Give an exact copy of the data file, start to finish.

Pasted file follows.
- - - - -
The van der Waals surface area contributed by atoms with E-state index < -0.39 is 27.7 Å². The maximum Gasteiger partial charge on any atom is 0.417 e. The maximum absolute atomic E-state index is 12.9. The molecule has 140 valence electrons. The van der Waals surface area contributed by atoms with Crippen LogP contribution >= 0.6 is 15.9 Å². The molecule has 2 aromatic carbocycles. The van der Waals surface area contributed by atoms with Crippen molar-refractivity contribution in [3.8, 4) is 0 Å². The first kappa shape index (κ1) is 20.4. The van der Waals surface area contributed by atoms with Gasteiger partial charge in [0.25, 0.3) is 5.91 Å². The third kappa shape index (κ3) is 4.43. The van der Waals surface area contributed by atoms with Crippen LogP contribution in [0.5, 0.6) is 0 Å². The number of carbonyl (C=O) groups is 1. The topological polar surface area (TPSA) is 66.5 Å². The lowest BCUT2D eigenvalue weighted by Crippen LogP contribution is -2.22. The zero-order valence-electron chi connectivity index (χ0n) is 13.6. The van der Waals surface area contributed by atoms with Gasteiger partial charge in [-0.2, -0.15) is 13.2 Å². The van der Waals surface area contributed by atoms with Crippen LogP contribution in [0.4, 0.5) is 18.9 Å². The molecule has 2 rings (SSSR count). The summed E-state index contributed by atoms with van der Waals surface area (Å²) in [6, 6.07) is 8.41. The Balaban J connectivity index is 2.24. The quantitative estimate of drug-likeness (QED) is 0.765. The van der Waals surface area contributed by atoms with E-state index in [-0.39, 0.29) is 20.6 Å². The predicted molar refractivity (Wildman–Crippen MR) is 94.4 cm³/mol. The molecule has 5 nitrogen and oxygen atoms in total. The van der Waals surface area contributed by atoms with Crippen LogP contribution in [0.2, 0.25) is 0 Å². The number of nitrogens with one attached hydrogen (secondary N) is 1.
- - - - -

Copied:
The van der Waals surface area contributed by atoms with E-state index < -0.39 is 27.7 Å². The maximum Gasteiger partial charge on any atom is 0.417 e. The maximum absolute atomic E-state index is 12.9. The molecule has 140 valence electrons. The van der Waals surface area contributed by atoms with Crippen LogP contribution >= 0.6 is 15.9 Å². The molecule has 2 aromatic carbocycles. The van der Waals surface area contributed by atoms with Crippen molar-refractivity contribution in [3.8, 4) is 0 Å². The first kappa shape index (κ1) is 20.4. The van der Waals surface area contributed by atoms with Gasteiger partial charge in [0.25, 0.3) is 5.91 Å². The third kappa shape index (κ3) is 4.43. The van der Waals surface area contributed by atoms with Crippen LogP contribution in [0.5, 0.6) is 0 Å². The number of carbonyl (C=O) groups is 1. The topological polar surface area (TPSA) is 66.5 Å². The lowest BCUT2D eigenvalue weighted by Crippen LogP contribution is -2.22. The zero-order valence-electron chi connectivity index (χ0n) is 13.6. The van der Waals surface area contributed by atoms with Gasteiger partial charge in [-0.2, -0.15) is 13.2 Å². The van der Waals surface area contributed by atoms with Crippen LogP contribution in [0.4, 0.5) is 18.9 Å². The molecule has 2 rings (SSSR count). The summed E-state index contributed by atoms with van der Waals surface area (Å²) in [6, 6.07) is 8.41. The Balaban J connectivity index is 2.24. The quantitative estimate of drug-likeness (QED) is 0.765. The van der Waals surface area contributed by atoms with E-state index in [-0.39, 0.29) is 20.6 Å². The predicted molar refractivity (Wildman–Crippen MR) is 94.4 cm³/mol. The molecule has 5 nitrogen and oxygen atoms in total. The van der Waals surface area contributed by atoms with Crippen LogP contribution in [0.2, 0.25) is 0 Å². The number of nitrogens with one attached hydrogen (secondary N) is 1.